How Much Time Should I Spend with My New Puppy? | Pupford
March 21st, 2023
Filed under Pet Parenting
New year, new puppy? We love to see families starting out 2023 by adding a fur baby to their home.
We just can’t get enough of those super cute, super fun, sometimes crazy little pups.
Most people feel the same and probably wish they could spend every single moment soaking in all that new pup goodness. Unfortunately, that’s not feasible.
But it’s still important to spend a decent amount of time with your puppy for development, bonding, training, and overall acclimating to their new environment.
So that leads us to a common question we get from new puppy parents: how much time should I spend with my new puppy?
We’ll be answering that question soon, as well as providing tips for the best way to spend that time – besides ogling over how cute they are, of course!
HOW MUCH TIME SHOULD I SPEND WITH MY NEW PUPPY?
Just like any new family member, your puppy is going to need a lot of your time and attention. But just how much is needed for your dog to thrive?
Many experts agree that a minimum of 2-3 hours of active interaction and engagement is appropriate for puppies.
That may not really sound like a lot given it’s only 8-12% of the total hours in a day.
But keep a couple of things in mind:
- which accounts for majority of the day
- It’s beneficial for your puppy to learn how to have downtime (such as crate time) to avoid developing
- Puppies have shorter attention spans than adult dogs
- Puppies tend to do better with short bursts of activity throughout the day rather than long interactions (lookin' at you )
When you think about it that way, you really are spending the majority of your puppy’s day with them – so how you spend that time matters!
HOW TO SPEND TIME WITH YOUR PUPPY
Spending time with your new puppy isn’t about running out the clock. It’s about choosing meaningful interactions that positively impact their health and development during this impressionable time in their lives.
You’ll want to create a nice balance between physical, mental, and emotional activities. Here are some ways you should be focusing your time:
1. SETTING A ROUTINE
Dogs are literally creatures of habit. Setting a for your dog can:
Not to mention they make your life easier too!
During key parts of the day (morning, dinner time, before bed, etc.) try to do the same steps in the same order to build predictability. For example, if your dog knows that a potty break always comes next after a meal, they will be more likely to succeed in their potty training because they know an opportunity is coming.
Not sure where to start when it comes to your pup's schedule? Check out our
Consistency is key when it comes to training, so you’ll want to dedicate a good chunk of time to it.
Puppies do best with short frequent training sessions until they can build up more stamina and attention span. And while you want to focus on one behavior per training session, you’ll want to make sure you’re rotating through the key training areas:
Psst – everything you need to know about training your puppy can be found in the .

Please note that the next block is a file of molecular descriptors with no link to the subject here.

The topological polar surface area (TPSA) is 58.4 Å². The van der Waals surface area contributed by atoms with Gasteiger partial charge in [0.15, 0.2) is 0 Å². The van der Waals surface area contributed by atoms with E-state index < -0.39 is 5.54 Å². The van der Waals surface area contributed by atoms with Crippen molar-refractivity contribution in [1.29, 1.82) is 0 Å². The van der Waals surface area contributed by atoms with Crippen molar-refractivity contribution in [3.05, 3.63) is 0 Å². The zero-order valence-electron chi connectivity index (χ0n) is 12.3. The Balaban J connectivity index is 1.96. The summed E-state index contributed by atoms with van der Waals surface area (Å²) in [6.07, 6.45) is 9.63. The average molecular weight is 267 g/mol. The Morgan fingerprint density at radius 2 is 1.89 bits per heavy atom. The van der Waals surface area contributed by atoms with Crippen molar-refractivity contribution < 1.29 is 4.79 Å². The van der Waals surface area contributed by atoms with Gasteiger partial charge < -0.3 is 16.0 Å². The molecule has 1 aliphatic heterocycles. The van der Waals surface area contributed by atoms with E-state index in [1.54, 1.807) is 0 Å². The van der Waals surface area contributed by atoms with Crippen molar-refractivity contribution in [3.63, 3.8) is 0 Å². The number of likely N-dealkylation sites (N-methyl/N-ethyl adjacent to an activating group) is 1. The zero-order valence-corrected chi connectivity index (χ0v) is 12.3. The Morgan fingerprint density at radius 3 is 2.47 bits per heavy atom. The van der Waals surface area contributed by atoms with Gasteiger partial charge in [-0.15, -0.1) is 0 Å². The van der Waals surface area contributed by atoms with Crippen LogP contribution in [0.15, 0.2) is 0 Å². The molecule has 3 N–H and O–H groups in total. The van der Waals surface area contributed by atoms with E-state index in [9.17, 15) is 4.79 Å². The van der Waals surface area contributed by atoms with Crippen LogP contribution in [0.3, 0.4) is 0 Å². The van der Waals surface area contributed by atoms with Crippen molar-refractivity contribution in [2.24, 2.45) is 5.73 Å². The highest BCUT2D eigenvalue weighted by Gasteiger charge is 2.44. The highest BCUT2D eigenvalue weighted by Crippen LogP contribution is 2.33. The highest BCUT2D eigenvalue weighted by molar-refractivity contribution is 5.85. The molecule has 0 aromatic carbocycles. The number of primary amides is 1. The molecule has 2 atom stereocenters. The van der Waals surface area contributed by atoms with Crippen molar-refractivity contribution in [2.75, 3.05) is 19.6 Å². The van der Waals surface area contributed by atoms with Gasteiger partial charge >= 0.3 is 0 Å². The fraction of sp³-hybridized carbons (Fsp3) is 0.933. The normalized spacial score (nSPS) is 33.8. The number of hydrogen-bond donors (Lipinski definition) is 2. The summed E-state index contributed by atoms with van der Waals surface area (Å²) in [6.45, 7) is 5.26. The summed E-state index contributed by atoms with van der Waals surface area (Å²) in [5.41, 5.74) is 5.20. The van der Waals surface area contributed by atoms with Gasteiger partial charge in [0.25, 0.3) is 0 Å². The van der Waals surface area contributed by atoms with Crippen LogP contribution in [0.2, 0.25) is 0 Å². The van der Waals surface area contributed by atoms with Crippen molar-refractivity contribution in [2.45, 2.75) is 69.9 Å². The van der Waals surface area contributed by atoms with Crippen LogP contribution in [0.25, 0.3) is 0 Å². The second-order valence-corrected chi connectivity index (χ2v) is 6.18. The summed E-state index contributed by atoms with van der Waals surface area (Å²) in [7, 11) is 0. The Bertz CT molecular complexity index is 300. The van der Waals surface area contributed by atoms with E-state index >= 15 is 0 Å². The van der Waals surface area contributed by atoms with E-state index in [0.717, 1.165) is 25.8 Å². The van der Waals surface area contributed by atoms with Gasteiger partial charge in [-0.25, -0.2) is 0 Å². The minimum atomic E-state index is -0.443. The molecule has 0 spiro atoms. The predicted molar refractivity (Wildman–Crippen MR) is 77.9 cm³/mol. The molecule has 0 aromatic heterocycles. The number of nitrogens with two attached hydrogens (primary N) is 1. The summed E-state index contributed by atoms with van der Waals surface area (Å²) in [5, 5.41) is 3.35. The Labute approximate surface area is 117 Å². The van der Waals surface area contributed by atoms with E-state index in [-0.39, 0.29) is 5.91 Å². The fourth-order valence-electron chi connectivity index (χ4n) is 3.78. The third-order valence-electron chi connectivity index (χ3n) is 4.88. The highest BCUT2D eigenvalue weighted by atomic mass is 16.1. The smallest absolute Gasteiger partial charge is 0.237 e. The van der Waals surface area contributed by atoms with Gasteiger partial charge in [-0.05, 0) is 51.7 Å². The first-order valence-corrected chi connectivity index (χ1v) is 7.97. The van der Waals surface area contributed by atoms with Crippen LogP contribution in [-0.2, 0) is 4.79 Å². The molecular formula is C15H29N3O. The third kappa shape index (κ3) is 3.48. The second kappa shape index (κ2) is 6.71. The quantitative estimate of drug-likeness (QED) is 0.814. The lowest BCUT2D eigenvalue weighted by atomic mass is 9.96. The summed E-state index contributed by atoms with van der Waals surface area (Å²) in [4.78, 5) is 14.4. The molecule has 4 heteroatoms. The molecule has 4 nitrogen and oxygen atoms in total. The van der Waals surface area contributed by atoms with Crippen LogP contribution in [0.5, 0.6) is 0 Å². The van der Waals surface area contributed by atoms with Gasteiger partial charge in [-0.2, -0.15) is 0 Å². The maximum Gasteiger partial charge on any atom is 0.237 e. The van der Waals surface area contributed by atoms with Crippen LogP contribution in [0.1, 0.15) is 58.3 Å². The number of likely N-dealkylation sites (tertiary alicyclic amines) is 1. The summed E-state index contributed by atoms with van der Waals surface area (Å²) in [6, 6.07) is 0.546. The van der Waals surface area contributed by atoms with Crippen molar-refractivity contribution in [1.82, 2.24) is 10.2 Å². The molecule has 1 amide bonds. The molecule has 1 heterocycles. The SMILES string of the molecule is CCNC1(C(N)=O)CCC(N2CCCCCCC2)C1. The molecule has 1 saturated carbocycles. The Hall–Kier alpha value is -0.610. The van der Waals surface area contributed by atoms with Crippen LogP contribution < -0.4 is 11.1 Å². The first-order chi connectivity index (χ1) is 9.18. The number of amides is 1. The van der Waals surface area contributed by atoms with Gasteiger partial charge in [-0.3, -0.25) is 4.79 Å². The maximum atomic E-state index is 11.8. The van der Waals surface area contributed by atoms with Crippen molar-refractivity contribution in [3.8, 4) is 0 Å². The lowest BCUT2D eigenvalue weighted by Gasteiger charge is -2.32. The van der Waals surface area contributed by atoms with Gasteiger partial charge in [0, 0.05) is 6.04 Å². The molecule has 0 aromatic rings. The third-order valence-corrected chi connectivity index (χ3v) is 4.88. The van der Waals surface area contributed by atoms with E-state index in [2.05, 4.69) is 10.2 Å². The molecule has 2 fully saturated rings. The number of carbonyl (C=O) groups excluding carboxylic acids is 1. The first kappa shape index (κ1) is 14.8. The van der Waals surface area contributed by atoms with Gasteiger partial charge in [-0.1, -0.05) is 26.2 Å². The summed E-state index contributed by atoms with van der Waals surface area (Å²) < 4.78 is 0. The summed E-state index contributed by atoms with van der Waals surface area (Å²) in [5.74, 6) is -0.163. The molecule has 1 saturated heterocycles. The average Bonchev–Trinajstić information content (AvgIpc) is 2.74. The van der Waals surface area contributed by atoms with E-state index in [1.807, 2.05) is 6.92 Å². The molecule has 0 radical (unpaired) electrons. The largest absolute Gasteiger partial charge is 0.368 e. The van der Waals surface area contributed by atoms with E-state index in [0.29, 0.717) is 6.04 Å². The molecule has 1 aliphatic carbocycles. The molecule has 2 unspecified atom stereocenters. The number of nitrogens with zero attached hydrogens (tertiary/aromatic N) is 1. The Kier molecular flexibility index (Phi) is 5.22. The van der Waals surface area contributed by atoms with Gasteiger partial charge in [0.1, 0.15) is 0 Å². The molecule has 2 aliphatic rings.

Playing with your puppy isn’t just fun for you. It’s fun for them too! It also provides both physical and mental stimulation, so it’s a win-win all around.
Depending on your dog’s breed and personality, they may like fetch, , obstacle courses, treat hide and seek, or a number of other activities.
If they don’t seem interested, switch up the type of toy or activity you do to keep them engaged.
We love a game of hide and seek.
First, show your dog the item that you want them to find, put them in a sit-stay (or a crate if their stay isn't very strong), hide the toy, then let them get it!
All that puppy energy has to go somewhere! Establishing exercise habits early can help ward off problem behaviors and set your dog up for better health into adulthood.
Remember that – although those are fantastic. Your dog’s size, breed, and personality will impact what they enjoy.
For example, some dogs will enjoy long, leisurely strolls around the neighborhood, while others will need to run, jump, and chase to meet their exercise needs. As long as they’re moving their bodies happily and safely, follow their interests!
It's also important to , as that can be rough on their joints. For a smaller puppy, around 12 months is a good place to start, and for larger breed dogs, waiting until around 18 months is recommended.
Just be sure to discuss with your vet what vaccinations are necessary before your puppy begins certain activities that would bring them into different environments.
Establishing a bond with your new puppy is more important than you might think. Once your dog trusts you, they can gain confidence in their environment and become more engaged with everything around them.
Plus, don’t we want our dogs to know they are loved and to love us in return?
Spend some time each day to give your dog some attention. This could look like belly rubs, watching TV together, talking to them, or having their “place” be near you for part of the day.
This, in addition to the other time you’re spending with your puppy each day, will help your bond tremendously!
PLANNING YOUR TIME WITH YOUR NEW PUPPY
All of this probably sounds a little overwhelming, but it doesn’t have to be.
We put together a FREE resource just for this reason – the .
This course gives unlimited access to in-depth video modules and PDF printouts to help you get off to the best possible start with your new pup.
In addition to content geared towards preparing for your dog’s arrival, it provides a breakdown of the first 24 hours of your pup being home + an outline for the first five days.
If you’re not 100% sure how to spend that crucial timeframe with your dog, this is the course for you! Or, if you just want to double check your game plan – after all, it’s free!